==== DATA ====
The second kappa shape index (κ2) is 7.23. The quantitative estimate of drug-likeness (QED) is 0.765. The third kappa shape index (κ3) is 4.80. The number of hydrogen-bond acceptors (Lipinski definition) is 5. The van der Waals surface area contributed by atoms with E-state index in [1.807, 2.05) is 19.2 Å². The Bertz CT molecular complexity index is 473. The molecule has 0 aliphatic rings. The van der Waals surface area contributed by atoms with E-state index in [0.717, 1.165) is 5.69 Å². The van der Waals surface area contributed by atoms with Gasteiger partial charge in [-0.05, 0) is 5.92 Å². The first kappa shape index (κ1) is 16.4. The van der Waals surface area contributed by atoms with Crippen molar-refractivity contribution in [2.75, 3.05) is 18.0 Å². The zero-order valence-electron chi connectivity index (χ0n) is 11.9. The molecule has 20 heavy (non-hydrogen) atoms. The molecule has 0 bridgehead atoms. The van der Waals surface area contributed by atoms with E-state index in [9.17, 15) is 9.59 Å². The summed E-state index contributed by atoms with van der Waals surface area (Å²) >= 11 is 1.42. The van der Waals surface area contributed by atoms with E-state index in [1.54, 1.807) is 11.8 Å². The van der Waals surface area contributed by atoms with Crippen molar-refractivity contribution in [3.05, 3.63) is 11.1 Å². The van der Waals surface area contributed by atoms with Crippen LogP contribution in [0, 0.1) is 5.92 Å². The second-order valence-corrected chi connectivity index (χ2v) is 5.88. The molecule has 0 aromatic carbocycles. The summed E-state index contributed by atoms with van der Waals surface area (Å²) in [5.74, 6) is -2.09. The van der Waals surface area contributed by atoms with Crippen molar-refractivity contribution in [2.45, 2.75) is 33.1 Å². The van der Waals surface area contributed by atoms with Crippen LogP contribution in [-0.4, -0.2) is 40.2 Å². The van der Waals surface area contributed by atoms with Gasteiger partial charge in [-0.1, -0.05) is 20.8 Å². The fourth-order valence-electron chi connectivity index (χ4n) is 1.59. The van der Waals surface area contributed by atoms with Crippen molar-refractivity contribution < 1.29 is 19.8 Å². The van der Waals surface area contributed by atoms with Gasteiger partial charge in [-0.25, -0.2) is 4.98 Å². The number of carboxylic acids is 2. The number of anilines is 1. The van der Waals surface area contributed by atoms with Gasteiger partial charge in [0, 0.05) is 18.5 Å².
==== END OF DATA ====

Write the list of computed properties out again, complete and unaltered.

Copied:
The second kappa shape index (κ2) is 7.23. The quantitative estimate of drug-likeness (QED) is 0.765. The third kappa shape index (κ3) is 4.80. The number of hydrogen-bond acceptors (Lipinski definition) is 5. The van der Waals surface area contributed by atoms with E-state index in [1.807, 2.05) is 19.2 Å². The Bertz CT molecular complexity index is 473. The molecule has 0 aliphatic rings. The van der Waals surface area contributed by atoms with E-state index in [0.717, 1.165) is 5.69 Å². The van der Waals surface area contributed by atoms with Gasteiger partial charge in [-0.05, 0) is 5.92 Å². The first kappa shape index (κ1) is 16.4. The van der Waals surface area contributed by atoms with Crippen molar-refractivity contribution in [2.75, 3.05) is 18.0 Å². The zero-order valence-electron chi connectivity index (χ0n) is 11.9. The molecule has 20 heavy (non-hydrogen) atoms. The molecule has 0 bridgehead atoms. The van der Waals surface area contributed by atoms with E-state index in [9.17, 15) is 9.59 Å². The summed E-state index contributed by atoms with van der Waals surface area (Å²) >= 11 is 1.42. The van der Waals surface area contributed by atoms with E-state index in [1.54, 1.807) is 11.8 Å². The van der Waals surface area contributed by atoms with Crippen molar-refractivity contribution in [3.05, 3.63) is 11.1 Å². The van der Waals surface area contributed by atoms with Crippen LogP contribution in [0, 0.1) is 5.92 Å². The second-order valence-corrected chi connectivity index (χ2v) is 5.88. The molecule has 0 aromatic carbocycles. The summed E-state index contributed by atoms with van der Waals surface area (Å²) in [5.74, 6) is -2.09. The van der Waals surface area contributed by atoms with Crippen molar-refractivity contribution in [2.45, 2.75) is 33.1 Å². The van der Waals surface area contributed by atoms with Crippen LogP contribution in [-0.4, -0.2) is 40.2 Å². The van der Waals surface area contributed by atoms with Gasteiger partial charge in [-0.1, -0.05) is 20.8 Å². The fourth-order valence-electron chi connectivity index (χ4n) is 1.59. The van der Waals surface area contributed by atoms with Crippen molar-refractivity contribution < 1.29 is 19.8 Å². The van der Waals surface area contributed by atoms with Gasteiger partial charge in [-0.25, -0.2) is 4.98 Å². The number of carboxylic acids is 2. The number of anilines is 1. The van der Waals surface area contributed by atoms with Gasteiger partial charge in [0, 0.05) is 18.5 Å².